Cmax = max(r, g, b)
    Cmin = min(r, g, b)
    delta = Cmax - Cmin

    if delta == 0:
        sat = 0
    else:
        sat = delta / (1 - abs(2 * lightness(x) - 1))

    return sat


mode = {
    'sum-rgb': lambda x: x[0] + x[1] + x[2],    # sort by sum of rgb values (grayscale)
    'red': lambda x: x[0],  # sort by red value
    'green': lambda x: x[1],    # sort by green value
    'blue': lambda x: x[2], # sort by blue value
    'yellow': lambda x: x[0] + x[1], # sort by yellow value
    'cyan': lambda x: x[1] + x[2], # sort by cyan value
    'magenta': lambda x: x[0] + x[2], #sort by magenta value
    'luma': lambda x: 0.02126 * x[0] + 0.7152 * x[1] + 0.0722 * x[2], # sort by human color perception (luminosity)
    'hue': hue,
    'saturation': saturation,
    'lightness': lightness

}

def pixelsort(image_name, mode, row=True, reverse=False, start=lambda x: False, stop=lambda x: False):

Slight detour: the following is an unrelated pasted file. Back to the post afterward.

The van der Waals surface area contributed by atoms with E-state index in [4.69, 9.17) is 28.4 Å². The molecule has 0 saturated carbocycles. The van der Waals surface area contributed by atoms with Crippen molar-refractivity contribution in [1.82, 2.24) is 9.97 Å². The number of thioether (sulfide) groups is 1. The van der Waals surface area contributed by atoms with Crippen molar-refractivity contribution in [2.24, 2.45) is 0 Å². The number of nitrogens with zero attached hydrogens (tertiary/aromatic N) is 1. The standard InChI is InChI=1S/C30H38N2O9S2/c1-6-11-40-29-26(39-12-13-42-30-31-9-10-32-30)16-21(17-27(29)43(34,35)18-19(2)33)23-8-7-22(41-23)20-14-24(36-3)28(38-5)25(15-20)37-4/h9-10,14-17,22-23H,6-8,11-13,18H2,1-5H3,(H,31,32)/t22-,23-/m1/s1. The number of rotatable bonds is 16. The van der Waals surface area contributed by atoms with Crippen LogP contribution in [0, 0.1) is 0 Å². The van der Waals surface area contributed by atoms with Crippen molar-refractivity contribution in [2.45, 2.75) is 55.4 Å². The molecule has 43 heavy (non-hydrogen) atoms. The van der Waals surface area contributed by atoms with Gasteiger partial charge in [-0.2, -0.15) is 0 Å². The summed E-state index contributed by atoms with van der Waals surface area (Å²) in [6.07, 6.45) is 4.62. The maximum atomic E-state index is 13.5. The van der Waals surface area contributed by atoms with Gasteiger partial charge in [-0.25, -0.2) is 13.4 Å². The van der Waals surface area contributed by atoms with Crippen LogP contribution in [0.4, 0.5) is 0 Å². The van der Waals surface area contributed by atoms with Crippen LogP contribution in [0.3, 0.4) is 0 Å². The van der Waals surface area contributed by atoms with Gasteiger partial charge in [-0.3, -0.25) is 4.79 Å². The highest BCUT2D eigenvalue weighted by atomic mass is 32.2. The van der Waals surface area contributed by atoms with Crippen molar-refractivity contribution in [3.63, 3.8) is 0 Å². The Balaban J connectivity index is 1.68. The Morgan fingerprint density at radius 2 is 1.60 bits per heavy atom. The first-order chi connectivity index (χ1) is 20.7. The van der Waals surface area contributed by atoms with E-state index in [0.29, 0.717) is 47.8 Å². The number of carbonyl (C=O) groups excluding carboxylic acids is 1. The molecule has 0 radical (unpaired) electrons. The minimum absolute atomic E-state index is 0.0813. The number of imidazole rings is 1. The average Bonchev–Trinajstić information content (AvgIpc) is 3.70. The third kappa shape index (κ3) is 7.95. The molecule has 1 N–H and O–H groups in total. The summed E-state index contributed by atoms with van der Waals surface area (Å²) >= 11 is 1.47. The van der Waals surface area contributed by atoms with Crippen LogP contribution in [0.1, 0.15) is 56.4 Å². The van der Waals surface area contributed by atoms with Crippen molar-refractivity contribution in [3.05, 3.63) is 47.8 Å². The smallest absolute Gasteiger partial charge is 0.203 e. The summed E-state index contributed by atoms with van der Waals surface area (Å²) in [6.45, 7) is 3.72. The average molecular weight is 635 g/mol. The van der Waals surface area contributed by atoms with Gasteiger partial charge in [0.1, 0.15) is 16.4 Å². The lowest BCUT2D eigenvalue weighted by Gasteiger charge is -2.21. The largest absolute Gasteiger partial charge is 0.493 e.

# PARAMETERS
    # image_name: name of image file
    # mode: mode to sort by
    # row: sort rows if True, otherwise sort by columns
    # reverse: sort in reverse if True

    picture = Image.open(image_name)

    if row: # convert numpy array to regular python list
        pixels = np.array(picture).tolist()
    else:
        # if you want to sort columns instead of row, just flip the image over its diagonal
        pixels = np.array(picture).transpose((1, 0, 2)) 
        print(pixels.shape)
        pixels = pixels.tolist()
    new_pixels = []

    for y in pixels:

        # sort each row (or column)
        index_start = index_of_first(y, 0, start)
        if index_start < 0:
            index_start = 0
        index_stop = index_of_first(y, index_start + 1, stop)
        if index_stop < 0:
            index_stop = len(y)

        segment_to_sort = y[index_start:index_stop]
        segment_to_sort.sort(key=mode, reverse=reverse)
        new_pixels.append(y[:index_start] + segment_to_sort + y[index_stop:])